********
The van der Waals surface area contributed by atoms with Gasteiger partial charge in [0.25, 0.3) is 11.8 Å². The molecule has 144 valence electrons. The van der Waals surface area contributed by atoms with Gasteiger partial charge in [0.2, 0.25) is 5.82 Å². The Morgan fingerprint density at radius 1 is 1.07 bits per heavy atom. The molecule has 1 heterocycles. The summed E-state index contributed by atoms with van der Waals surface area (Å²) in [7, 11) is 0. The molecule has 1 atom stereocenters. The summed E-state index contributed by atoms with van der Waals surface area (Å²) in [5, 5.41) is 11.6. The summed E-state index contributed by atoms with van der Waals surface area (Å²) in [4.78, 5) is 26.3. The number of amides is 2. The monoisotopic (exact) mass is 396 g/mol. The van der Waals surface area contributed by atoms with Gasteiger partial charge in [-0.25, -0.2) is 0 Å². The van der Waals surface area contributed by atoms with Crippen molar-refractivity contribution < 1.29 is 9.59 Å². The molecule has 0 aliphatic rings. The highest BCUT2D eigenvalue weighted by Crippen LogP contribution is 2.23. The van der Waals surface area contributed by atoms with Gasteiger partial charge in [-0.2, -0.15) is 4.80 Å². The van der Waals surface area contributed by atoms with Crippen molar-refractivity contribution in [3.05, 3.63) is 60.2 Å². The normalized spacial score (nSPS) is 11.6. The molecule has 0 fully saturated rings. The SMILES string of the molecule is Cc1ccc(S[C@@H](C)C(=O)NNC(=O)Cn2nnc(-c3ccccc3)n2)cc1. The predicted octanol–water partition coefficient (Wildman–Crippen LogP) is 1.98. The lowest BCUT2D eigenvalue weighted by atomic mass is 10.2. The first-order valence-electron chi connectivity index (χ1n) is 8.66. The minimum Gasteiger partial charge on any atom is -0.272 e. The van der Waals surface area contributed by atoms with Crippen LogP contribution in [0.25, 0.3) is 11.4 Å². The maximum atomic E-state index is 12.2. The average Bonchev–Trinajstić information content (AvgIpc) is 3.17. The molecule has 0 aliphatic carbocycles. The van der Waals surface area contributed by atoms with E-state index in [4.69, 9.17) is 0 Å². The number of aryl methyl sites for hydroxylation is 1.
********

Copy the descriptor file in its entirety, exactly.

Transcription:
The van der Waals surface area contributed by atoms with Gasteiger partial charge in [0.25, 0.3) is 11.8 Å². The molecule has 144 valence electrons. The van der Waals surface area contributed by atoms with Gasteiger partial charge in [0.2, 0.25) is 5.82 Å². The Morgan fingerprint density at radius 1 is 1.07 bits per heavy atom. The molecule has 1 heterocycles. The summed E-state index contributed by atoms with van der Waals surface area (Å²) in [7, 11) is 0. The molecule has 1 atom stereocenters. The summed E-state index contributed by atoms with van der Waals surface area (Å²) in [5, 5.41) is 11.6. The summed E-state index contributed by atoms with van der Waals surface area (Å²) in [4.78, 5) is 26.3. The number of amides is 2. The monoisotopic (exact) mass is 396 g/mol. The van der Waals surface area contributed by atoms with Gasteiger partial charge in [-0.25, -0.2) is 0 Å². The van der Waals surface area contributed by atoms with Crippen molar-refractivity contribution < 1.29 is 9.59 Å². The molecule has 0 aliphatic rings. The highest BCUT2D eigenvalue weighted by Crippen LogP contribution is 2.23. The van der Waals surface area contributed by atoms with Gasteiger partial charge in [-0.2, -0.15) is 4.80 Å². The van der Waals surface area contributed by atoms with Crippen molar-refractivity contribution in [3.05, 3.63) is 60.2 Å². The normalized spacial score (nSPS) is 11.6. The molecule has 0 fully saturated rings. The SMILES string of the molecule is Cc1ccc(S[C@@H](C)C(=O)NNC(=O)Cn2nnc(-c3ccccc3)n2)cc1. The predicted octanol–water partition coefficient (Wildman–Crippen LogP) is 1.98. The lowest BCUT2D eigenvalue weighted by atomic mass is 10.2. The first-order valence-electron chi connectivity index (χ1n) is 8.66. The minimum Gasteiger partial charge on any atom is -0.272 e. The van der Waals surface area contributed by atoms with Crippen LogP contribution in [0.25, 0.3) is 11.4 Å². The maximum atomic E-state index is 12.2. The average Bonchev–Trinajstić information content (AvgIpc) is 3.17. The molecule has 0 aliphatic carbocycles. The van der Waals surface area contributed by atoms with E-state index in [4.69, 9.17) is 0 Å². The number of aryl methyl sites for hydroxylation is 1.